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  • Advanced Cryogenics for Cutting Tools

    Federal Manufacturing & Technologies

    L. J. Lazarus

    KCP-613-5855

    Published October 1996

    Final Report L. J. Lazarus and R. K. Albright, Project Leaders

    Approved for public release; distribution is unlimited.

    Prepared Under Contract Number DE-AC04-76-DP00613 for the &lliedSig nal A E R O S P A C E United States Department of Energy QISTRjSUTIBM OF THIS D W M N T 1s UNLIf i?m

  • DISCLAIMER

    This report w a s prepared as a n account of work sponsored by a n agency of the United S ta tes Government. Neither the United States Government nor any agency thereof, nor any of their employees, makes any warranty, express or implied, o r a s s u m e s any legal liability or responsibility for the accuracy, completeness, or usefulness of any information, apparatus, product, o r process disclosed, or represents that its u s e would not infringe privately owned rights. Reference herein to any specific commercial product, process, o r service by trade names, trademark, manufacturer, or otherwise, does not necessarily constitute o r imply its endorsement, recommendation, or favoring by the United States Government or any agency thereof. The views and opinions of authors expressed herein do not necessarily s ta te o r reflect those of the United States Government or any agency thereof.

    All data prepared, analyzed and presented has been developed in a specific context of work and w a s prepared for internal evaluation and u s e pursuant to that work authorized under the referenced contract. Reference herein to any specific commercial product, process or service by trade name, trademark, manufacturer, o r otherwise, does not necessarily constitute or imply its endorsement, recommendation, or favoring by the United States Government, any agency thereof or AlliedSignal Inc.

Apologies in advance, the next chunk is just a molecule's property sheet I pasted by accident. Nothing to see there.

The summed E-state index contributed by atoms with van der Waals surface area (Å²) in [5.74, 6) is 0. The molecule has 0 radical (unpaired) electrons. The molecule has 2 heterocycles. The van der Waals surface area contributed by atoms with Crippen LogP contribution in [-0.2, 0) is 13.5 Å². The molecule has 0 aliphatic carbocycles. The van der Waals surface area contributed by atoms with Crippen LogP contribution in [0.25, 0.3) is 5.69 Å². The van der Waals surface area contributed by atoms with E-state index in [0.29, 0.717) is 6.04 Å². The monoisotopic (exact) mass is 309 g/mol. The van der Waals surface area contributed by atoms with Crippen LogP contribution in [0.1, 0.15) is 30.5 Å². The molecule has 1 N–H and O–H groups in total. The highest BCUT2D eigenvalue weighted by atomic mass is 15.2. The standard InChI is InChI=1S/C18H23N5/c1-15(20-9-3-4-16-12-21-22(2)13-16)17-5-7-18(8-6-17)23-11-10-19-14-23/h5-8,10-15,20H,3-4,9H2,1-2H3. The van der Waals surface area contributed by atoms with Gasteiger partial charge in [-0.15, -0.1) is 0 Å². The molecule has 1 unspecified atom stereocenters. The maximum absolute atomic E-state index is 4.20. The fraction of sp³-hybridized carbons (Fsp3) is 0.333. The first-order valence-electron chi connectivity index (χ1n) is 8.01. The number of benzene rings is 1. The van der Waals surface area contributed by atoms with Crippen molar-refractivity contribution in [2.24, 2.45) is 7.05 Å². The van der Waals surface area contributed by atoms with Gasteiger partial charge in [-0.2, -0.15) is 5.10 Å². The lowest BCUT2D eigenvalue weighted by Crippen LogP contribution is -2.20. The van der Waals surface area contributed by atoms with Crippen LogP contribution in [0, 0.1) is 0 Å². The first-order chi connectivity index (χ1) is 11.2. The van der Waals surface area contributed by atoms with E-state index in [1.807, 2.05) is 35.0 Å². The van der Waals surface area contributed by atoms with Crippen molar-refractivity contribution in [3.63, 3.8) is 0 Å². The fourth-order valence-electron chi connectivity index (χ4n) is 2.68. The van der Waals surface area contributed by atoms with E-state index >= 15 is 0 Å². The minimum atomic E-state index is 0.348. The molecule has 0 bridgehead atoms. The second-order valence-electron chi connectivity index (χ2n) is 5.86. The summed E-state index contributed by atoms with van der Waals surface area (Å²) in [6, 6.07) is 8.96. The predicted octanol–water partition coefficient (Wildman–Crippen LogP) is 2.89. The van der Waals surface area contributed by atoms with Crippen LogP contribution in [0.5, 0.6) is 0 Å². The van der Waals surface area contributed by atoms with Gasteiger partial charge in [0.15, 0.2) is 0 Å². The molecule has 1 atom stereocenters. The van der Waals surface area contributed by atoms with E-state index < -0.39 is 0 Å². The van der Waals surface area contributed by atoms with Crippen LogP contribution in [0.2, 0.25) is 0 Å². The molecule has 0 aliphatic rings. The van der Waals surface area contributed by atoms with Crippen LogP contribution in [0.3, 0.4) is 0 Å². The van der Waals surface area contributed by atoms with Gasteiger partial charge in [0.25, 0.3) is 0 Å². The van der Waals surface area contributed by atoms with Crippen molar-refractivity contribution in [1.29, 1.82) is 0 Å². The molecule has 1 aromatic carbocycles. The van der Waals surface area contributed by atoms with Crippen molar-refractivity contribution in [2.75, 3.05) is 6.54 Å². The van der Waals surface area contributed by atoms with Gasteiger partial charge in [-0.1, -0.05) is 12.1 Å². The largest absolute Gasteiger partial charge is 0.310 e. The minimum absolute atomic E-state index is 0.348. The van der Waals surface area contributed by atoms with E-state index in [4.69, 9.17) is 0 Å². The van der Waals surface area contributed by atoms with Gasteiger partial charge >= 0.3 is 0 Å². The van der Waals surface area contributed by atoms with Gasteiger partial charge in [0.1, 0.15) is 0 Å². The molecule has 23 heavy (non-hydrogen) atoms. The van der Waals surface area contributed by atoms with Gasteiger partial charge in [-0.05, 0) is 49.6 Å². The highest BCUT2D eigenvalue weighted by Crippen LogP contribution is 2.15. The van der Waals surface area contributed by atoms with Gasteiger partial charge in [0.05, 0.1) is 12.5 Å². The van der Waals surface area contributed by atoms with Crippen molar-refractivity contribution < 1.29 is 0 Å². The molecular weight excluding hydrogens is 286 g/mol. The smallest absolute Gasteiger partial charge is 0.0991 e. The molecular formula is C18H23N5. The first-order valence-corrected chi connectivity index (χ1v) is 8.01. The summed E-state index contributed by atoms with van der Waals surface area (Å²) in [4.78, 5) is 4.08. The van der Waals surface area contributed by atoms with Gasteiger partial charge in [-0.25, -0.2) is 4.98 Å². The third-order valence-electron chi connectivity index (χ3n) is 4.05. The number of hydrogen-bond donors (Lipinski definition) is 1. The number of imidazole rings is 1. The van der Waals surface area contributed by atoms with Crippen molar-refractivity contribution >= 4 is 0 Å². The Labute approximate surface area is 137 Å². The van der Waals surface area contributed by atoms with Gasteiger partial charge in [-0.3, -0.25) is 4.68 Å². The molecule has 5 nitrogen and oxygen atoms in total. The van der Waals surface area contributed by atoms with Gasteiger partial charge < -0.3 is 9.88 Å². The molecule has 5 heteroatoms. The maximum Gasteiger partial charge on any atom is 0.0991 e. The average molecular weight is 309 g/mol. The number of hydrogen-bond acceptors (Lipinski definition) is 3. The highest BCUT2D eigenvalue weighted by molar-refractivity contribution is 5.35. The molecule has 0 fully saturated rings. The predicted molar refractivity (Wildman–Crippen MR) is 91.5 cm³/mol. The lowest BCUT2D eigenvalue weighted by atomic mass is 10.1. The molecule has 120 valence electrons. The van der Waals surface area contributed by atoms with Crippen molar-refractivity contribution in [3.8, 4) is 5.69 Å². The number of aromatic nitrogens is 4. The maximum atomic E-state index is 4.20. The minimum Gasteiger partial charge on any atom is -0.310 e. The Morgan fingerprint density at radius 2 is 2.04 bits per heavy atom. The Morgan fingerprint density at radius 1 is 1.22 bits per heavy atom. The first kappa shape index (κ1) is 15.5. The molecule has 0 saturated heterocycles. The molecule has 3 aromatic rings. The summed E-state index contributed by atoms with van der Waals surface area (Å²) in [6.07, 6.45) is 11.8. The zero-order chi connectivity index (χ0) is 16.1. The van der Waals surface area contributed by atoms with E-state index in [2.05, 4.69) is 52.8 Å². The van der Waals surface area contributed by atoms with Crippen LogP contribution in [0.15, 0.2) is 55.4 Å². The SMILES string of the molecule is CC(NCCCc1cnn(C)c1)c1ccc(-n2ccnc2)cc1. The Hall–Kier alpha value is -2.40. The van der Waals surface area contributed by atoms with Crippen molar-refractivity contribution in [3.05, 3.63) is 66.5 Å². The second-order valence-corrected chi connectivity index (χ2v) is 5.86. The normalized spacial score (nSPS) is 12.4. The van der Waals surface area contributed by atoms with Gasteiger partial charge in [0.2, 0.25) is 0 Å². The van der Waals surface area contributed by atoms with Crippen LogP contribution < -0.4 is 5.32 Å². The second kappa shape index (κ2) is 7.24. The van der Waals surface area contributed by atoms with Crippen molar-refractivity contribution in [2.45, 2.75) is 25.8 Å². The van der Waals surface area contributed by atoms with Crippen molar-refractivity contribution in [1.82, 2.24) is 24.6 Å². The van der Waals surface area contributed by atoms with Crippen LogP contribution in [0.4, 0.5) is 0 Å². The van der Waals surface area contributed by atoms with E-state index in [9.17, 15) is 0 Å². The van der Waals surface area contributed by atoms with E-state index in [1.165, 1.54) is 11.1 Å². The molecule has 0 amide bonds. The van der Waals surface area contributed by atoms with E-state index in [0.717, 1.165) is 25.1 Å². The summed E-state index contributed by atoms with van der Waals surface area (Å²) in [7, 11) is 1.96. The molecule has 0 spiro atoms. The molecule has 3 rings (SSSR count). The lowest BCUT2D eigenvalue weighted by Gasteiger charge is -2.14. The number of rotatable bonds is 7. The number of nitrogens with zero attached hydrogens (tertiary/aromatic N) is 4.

Printed in the United S ta tes of America.

    This report has been reproduced from the best available copy.

    Available to DOE and DOE contractors from the Office of Scientific and Technical Information, I?. 0. Box 62, Oak Ridge, Tennessee 37831; prices available from (615) 576-8401, FTS 626-8401.

    Available to the public from the National Technical Information Service, U. S. Department of Commerce, 5285 Port Royal Rd., Springfield, Virginia 22161.

    A prime contractor with the United States Department of Energy under Contract Number EE-AC04-76-DPOO613.

    AlliedSignal Inc. Federal Manufacturing & Technologies P. 0. Box 419159 Kansas City, Missouri 64141 -61 59

  • KCP-613-5855 Distribution Category UC-706

    Approved for public release; distribution is unlimited.

    ADVANCED CRYOGENICS FOR CUTTING TOOLS

    L. J. Lazarus

    Published October 1996

    Final Report L. J. Lazarus and R. K. Albright, Project Leaders

    Project Team: S. D. Nance

    &IliedSig nal A E R O S P A C E

    i

    x- ‘ I

  • Portions of this document may be illegible in electronic image products. Images are produced from the best available original document.

  • Contents

    Section Page